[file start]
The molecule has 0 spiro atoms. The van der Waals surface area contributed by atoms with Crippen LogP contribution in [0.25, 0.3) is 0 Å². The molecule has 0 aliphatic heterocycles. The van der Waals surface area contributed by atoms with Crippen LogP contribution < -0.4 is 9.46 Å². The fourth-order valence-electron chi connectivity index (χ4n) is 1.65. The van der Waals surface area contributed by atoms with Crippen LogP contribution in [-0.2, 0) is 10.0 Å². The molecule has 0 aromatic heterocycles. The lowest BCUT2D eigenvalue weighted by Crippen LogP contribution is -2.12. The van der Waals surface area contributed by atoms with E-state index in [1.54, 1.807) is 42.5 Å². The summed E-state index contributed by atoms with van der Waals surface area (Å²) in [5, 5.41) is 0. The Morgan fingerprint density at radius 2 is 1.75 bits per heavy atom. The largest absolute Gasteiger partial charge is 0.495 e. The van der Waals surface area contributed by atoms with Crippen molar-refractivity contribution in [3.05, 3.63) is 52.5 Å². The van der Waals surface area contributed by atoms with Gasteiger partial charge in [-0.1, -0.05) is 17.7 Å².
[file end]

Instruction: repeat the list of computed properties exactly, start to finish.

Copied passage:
The molecule has 0 spiro atoms. The van der Waals surface area contributed by atoms with Crippen LogP contribution in [0.25, 0.3) is 0 Å². The molecule has 0 aliphatic heterocycles. The van der Waals surface area contributed by atoms with Crippen LogP contribution < -0.4 is 9.46 Å². The fourth-order valence-electron chi connectivity index (χ4n) is 1.65. The van der Waals surface area contributed by atoms with Crippen LogP contribution in [-0.2, 0) is 10.0 Å². The molecule has 0 aromatic heterocycles. The lowest BCUT2D eigenvalue weighted by Crippen LogP contribution is -2.12. The van der Waals surface area contributed by atoms with E-state index in [1.54, 1.807) is 42.5 Å². The summed E-state index contributed by atoms with van der Waals surface area (Å²) in [5, 5.41) is 0. The Morgan fingerprint density at radius 2 is 1.75 bits per heavy atom. The largest absolute Gasteiger partial charge is 0.495 e. The van der Waals surface area contributed by atoms with Crippen molar-refractivity contribution in [3.05, 3.63) is 52.5 Å². The van der Waals surface area contributed by atoms with Gasteiger partial charge in [-0.1, -0.05) is 17.7 Å².